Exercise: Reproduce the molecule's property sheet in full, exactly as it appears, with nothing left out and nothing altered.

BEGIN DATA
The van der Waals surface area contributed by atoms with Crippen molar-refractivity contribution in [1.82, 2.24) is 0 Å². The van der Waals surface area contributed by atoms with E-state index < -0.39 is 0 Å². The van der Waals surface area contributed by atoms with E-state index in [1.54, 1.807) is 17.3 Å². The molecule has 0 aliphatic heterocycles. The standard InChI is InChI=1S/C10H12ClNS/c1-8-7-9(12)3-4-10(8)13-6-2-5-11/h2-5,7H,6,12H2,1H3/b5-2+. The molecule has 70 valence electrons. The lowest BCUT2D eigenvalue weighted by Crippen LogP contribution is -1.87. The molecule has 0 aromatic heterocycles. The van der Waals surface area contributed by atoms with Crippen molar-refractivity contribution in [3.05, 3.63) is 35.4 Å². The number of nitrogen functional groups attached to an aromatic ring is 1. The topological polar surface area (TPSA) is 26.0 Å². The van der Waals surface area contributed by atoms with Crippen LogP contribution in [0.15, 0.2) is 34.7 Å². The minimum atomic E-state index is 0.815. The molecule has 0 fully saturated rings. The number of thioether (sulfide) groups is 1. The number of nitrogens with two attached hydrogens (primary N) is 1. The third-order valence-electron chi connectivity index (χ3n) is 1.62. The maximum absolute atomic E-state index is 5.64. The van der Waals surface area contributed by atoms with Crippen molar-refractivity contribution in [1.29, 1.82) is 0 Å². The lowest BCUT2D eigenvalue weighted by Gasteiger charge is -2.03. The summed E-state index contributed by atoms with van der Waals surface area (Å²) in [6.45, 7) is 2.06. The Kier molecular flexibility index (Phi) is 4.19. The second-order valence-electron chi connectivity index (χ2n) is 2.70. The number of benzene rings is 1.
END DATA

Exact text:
The van der Waals surface area contributed by atoms with Crippen molar-refractivity contribution in [1.82, 2.24) is 0 Å². The van der Waals surface area contributed by atoms with E-state index < -0.39 is 0 Å². The van der Waals surface area contributed by atoms with E-state index in [1.54, 1.807) is 17.3 Å². The molecule has 0 aliphatic heterocycles. The standard InChI is InChI=1S/C10H12ClNS/c1-8-7-9(12)3-4-10(8)13-6-2-5-11/h2-5,7H,6,12H2,1H3/b5-2+. The molecule has 70 valence electrons. The lowest BCUT2D eigenvalue weighted by Crippen LogP contribution is -1.87. The molecule has 0 aromatic heterocycles. The van der Waals surface area contributed by atoms with Crippen molar-refractivity contribution in [3.05, 3.63) is 35.4 Å². The number of nitrogen functional groups attached to an aromatic ring is 1. The topological polar surface area (TPSA) is 26.0 Å². The van der Waals surface area contributed by atoms with Crippen LogP contribution in [0.15, 0.2) is 34.7 Å². The minimum atomic E-state index is 0.815. The molecule has 0 fully saturated rings. The number of thioether (sulfide) groups is 1. The number of nitrogens with two attached hydrogens (primary N) is 1. The third-order valence-electron chi connectivity index (χ3n) is 1.62. The maximum absolute atomic E-state index is 5.64. The van der Waals surface area contributed by atoms with Crippen molar-refractivity contribution in [1.29, 1.82) is 0 Å². The lowest BCUT2D eigenvalue weighted by Gasteiger charge is -2.03. The summed E-state index contributed by atoms with van der Waals surface area (Å²) in [6.45, 7) is 2.06. The Kier molecular flexibility index (Phi) is 4.19. The second-order valence-electron chi connectivity index (χ2n) is 2.70. The number of benzene rings is 1.